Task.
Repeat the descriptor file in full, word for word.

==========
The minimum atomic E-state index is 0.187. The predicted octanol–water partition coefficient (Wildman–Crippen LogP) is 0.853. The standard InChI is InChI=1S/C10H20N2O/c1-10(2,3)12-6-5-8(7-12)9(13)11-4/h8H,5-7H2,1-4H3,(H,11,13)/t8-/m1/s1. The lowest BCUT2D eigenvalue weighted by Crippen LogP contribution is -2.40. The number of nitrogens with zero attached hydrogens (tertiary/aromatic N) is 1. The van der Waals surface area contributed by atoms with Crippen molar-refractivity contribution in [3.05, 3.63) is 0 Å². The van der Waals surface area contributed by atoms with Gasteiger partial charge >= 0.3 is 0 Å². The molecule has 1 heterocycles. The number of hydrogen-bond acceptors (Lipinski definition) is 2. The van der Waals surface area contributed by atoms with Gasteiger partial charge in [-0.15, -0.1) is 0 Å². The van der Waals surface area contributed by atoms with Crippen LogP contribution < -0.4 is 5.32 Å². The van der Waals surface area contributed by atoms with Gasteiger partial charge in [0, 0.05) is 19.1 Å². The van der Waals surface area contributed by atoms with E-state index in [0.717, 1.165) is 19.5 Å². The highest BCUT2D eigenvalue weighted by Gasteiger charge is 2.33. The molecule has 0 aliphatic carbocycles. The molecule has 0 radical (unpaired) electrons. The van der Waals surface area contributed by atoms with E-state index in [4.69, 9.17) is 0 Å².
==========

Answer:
The minimum atomic E-state index is 0.187. The predicted octanol–water partition coefficient (Wildman–Crippen LogP) is 0.853. The standard InChI is InChI=1S/C10H20N2O/c1-10(2,3)12-6-5-8(7-12)9(13)11-4/h8H,5-7H2,1-4H3,(H,11,13)/t8-/m1/s1. The lowest BCUT2D eigenvalue weighted by Crippen LogP contribution is -2.40. The number of nitrogens with zero attached hydrogens (tertiary/aromatic N) is 1. The van der Waals surface area contributed by atoms with Crippen molar-refractivity contribution in [3.05, 3.63) is 0 Å². The van der Waals surface area contributed by atoms with Gasteiger partial charge >= 0.3 is 0 Å². The molecule has 1 heterocycles. The number of hydrogen-bond acceptors (Lipinski definition) is 2. The van der Waals surface area contributed by atoms with Gasteiger partial charge in [-0.15, -0.1) is 0 Å². The van der Waals surface area contributed by atoms with Crippen LogP contribution < -0.4 is 5.32 Å². The van der Waals surface area contributed by atoms with Gasteiger partial charge in [0, 0.05) is 19.1 Å². The van der Waals surface area contributed by atoms with E-state index in [0.717, 1.165) is 19.5 Å². The highest BCUT2D eigenvalue weighted by Gasteiger charge is 2.33. The molecule has 0 aliphatic carbocycles. The molecule has 0 radical (unpaired) electrons. The van der Waals surface area contributed by atoms with E-state index in [4.69, 9.17) is 0 Å².